I hang up my fresh towels on their accustomed rack. With just the one set in use, week in, week out, this is a household task that doesn’t show. I know they’re clean, but I get no visual cue that it is so, such as I would have if I changed colours at the same time.
I turn to replace the Big Guy’s towels and pause. Should I hang them up? Something tickles at the back of my brain.
The optometrist’s technician calls me in from the waiting room and gestures me into a chair. Using a disinfectant towelette, she wipes down the chin holder and forehead strap on the glaucoma-testing equipment.
OK, just lean forward.
As I do, I smile inwardly. I’m interested to note the choice she’s made: Not whether to clean the equipment between patients, but when. It would have been just as clean to wipe things down as the last activity for the preceding patient, just before calling me in, but it wouldn’t have been anywhere near as reassuring. I’m not particularly germ-phobic where my chin and forehead are concerned, but I understand that some patients might be.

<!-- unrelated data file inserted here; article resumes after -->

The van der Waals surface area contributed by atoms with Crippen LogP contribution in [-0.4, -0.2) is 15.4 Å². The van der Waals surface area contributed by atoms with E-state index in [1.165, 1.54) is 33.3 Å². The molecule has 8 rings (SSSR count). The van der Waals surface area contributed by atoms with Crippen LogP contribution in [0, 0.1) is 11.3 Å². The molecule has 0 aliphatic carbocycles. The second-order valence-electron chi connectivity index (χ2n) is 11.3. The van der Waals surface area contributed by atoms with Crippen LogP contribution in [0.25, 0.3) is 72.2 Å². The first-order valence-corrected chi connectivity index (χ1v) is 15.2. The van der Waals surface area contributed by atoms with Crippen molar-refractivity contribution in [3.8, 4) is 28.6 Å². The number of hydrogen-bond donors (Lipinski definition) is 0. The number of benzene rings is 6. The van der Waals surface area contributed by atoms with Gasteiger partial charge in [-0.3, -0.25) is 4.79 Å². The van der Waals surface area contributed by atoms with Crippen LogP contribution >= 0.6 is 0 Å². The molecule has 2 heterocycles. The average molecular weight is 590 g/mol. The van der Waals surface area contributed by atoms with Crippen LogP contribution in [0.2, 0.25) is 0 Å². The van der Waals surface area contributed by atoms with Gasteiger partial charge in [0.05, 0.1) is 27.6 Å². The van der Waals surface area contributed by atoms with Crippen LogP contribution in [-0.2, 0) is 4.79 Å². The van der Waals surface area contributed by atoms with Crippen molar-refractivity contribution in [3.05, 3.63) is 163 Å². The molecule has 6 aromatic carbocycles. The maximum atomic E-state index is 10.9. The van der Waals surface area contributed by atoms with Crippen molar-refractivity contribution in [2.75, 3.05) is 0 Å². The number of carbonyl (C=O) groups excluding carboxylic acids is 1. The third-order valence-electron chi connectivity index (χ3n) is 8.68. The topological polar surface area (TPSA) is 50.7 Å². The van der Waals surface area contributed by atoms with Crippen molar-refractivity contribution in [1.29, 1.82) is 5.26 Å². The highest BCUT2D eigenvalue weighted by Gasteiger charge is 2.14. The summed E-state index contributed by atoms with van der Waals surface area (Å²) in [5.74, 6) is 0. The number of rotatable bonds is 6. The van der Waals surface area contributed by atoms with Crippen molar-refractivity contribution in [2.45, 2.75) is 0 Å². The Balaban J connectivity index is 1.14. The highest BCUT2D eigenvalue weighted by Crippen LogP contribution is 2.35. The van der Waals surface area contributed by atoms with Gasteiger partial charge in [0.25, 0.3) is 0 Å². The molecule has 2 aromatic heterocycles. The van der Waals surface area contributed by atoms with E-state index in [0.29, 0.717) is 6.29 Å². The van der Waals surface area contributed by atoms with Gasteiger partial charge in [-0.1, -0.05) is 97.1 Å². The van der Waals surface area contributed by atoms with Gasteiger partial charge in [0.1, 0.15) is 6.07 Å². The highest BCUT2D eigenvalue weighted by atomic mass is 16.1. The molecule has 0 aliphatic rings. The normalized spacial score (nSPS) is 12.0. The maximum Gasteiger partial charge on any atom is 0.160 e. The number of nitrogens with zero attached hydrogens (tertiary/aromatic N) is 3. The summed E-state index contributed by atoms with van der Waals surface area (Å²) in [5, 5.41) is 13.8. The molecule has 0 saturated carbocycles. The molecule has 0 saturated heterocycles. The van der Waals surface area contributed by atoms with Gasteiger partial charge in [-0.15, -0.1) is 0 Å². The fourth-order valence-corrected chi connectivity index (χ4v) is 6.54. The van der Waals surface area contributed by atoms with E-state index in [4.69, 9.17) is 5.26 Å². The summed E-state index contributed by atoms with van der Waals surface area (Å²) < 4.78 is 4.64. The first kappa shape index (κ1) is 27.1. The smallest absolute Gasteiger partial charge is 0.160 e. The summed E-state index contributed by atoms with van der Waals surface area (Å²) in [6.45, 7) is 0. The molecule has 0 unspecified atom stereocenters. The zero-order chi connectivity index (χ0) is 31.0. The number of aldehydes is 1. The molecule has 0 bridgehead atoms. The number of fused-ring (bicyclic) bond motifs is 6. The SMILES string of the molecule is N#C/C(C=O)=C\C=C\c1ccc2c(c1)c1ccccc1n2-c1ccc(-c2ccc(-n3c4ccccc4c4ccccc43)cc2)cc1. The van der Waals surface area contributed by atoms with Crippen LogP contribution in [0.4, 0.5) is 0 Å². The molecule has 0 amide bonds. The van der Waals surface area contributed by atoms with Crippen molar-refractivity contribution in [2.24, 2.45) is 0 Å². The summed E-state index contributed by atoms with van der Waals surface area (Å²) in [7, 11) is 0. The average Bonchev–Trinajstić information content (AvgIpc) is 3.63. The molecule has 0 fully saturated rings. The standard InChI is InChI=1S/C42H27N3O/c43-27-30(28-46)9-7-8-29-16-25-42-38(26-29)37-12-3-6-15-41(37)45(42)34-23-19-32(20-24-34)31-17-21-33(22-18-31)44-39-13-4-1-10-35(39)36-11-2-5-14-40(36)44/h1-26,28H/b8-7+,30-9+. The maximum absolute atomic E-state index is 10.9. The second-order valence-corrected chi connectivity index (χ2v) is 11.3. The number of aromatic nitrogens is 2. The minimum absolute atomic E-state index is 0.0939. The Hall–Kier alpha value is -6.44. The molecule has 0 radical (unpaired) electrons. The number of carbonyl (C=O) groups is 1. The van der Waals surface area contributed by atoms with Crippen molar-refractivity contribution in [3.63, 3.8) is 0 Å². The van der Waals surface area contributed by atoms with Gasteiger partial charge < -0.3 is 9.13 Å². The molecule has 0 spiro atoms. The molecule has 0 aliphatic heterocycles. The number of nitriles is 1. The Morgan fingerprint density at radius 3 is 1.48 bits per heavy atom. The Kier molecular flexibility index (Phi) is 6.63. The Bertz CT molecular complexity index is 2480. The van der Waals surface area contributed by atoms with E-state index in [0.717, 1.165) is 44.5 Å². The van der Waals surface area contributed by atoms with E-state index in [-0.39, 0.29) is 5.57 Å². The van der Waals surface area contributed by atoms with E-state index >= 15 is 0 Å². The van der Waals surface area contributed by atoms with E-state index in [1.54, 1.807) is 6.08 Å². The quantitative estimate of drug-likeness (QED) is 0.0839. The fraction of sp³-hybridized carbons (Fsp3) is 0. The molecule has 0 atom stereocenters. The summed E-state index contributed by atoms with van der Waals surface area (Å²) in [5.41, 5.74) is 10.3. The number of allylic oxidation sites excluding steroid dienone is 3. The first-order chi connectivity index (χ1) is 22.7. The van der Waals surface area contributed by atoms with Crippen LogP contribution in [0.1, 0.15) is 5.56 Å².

I realize that this isn’t the first time I’ve seen this behaviour. My family doctor washes her hands in the room with me, before starting my examination. My dentist does the same thing. The doctor on rounds in the hospital sanitized his hands at the sink beside my father’s bed, lo these many years ago now. They all seem to be following the same protocol.
But while that is so, a long line of cases shows that it is not merely of some importance but is of fundamental importance that justice should not only be done, but should manifestly and undoubtedly be seen to be done. – Lord Hewart CJ, R vs Sussex Justices, ex parte McCarthy
Like justice, hygiene must also be seen to be done.
So guided, I make my call.
And wonder how many other things are like hygiene and justice.